Pollutant surprise; monkey clones; researchers rattled and more

Researchers find a surprising link between certain pollutants and reduced autism risk, the world welcomes — and fears — the first primate clones, and new U.S. clinical trial rules reverberate globally.

By Emily Willingham
26 January 2018 | 5 min read
This article is more than five years old.
Neuroscience—and science in general—is constantly evolving, so older articles may contain information or theories that have been reevaluated since their original publication date.
  • Industrial pollutants best known for their use in stain repellents show an unexpected relationship with autism and intellectual disability, researchers reported 2 January in Environmental Health Perspectives. Children exposed prenatally to some of these pollutants have either no increased risk or a reduced risk of autism or intellectual disability.

    The investigators measured concentrations of the pollutants, called perfluoroalkyl and polyfluoroalkyl substances, in blood samples taken during pregnancy from the mothers of 1,155 children. Levels of the pollutants in women with children on the spectrum or with intellectual disability were similar to or lower than those of women with neurotypical children.

    The inverse link is particularly strong with the two chemicals that occur at the highest concentrations in people, the researchers said. They suggest that some other variable they didn’t measure might have influenced the results.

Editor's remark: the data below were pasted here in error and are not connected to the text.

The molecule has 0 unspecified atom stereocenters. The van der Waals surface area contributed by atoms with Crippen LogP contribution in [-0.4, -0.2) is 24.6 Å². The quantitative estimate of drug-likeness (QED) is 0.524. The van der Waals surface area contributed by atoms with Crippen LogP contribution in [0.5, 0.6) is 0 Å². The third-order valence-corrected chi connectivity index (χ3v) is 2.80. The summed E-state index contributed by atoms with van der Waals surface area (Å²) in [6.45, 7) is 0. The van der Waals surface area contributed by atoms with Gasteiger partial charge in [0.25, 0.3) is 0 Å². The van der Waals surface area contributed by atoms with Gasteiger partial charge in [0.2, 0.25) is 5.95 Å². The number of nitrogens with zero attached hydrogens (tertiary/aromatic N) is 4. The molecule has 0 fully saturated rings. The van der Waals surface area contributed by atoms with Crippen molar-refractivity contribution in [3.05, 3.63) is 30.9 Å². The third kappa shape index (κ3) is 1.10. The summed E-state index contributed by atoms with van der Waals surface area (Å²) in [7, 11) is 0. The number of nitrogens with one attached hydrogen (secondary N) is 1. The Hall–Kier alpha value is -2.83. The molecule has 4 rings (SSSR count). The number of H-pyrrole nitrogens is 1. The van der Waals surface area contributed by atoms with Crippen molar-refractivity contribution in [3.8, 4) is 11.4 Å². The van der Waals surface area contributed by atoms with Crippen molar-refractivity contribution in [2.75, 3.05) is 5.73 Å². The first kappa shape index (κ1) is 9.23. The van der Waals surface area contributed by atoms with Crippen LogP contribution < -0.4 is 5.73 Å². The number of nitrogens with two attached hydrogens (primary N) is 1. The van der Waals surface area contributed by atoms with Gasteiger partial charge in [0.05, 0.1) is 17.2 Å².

• SHANK3, a protein that plays a structural role at neuronal junctions, is tied to autism and intellectual disability. DNA sequences that switch SHANK3 production on and off are active in the developing mouse brain, researchers reported 16 January in Science Signaling. After birth, as mice learn tasks, accumulation of chemical tags on these switches affects their regulatory activity. The researchers suggest that because these switches have roles in both embryonic development and learning, they likely are important in neurodevelopmental conditions such as autism.
  • The father of modern neuroscience, Santiago Ramón y Cajal (1852-1934), was more than a world-class neuroanatomist. He also was an artist, and naturally his subject was all things neural. Because a New York City museum is featuring some of his drawings, The New York Times published a mesmerizing selection of his handiwork on 18 January.
  • China is poised to be a scientific superpower if it doesn’t get in its own way, Nature editors write in a 17 January commentary. Among the country’s growing strengths are a factory devoted to automated, high-resolution brain imaging and a burgeoning artificial intelligence program. But pitfalls await, Nature editors say, including being distracted by “fancy infrastructure,” such as huge, gleaming buildings, to the potential detriment of quality research.
  • Using the same techniques applied to create the famous clone Dolly the sheep more than 20 years ago, researchers in China have produced a pair of macaques cloned from the same monkey. The monkeys represent the first-ever cloned primates, raising both research hopes and ethical concerns, The Washington Post reported 24 January. Investigators described their cloning process 24 January in Cell.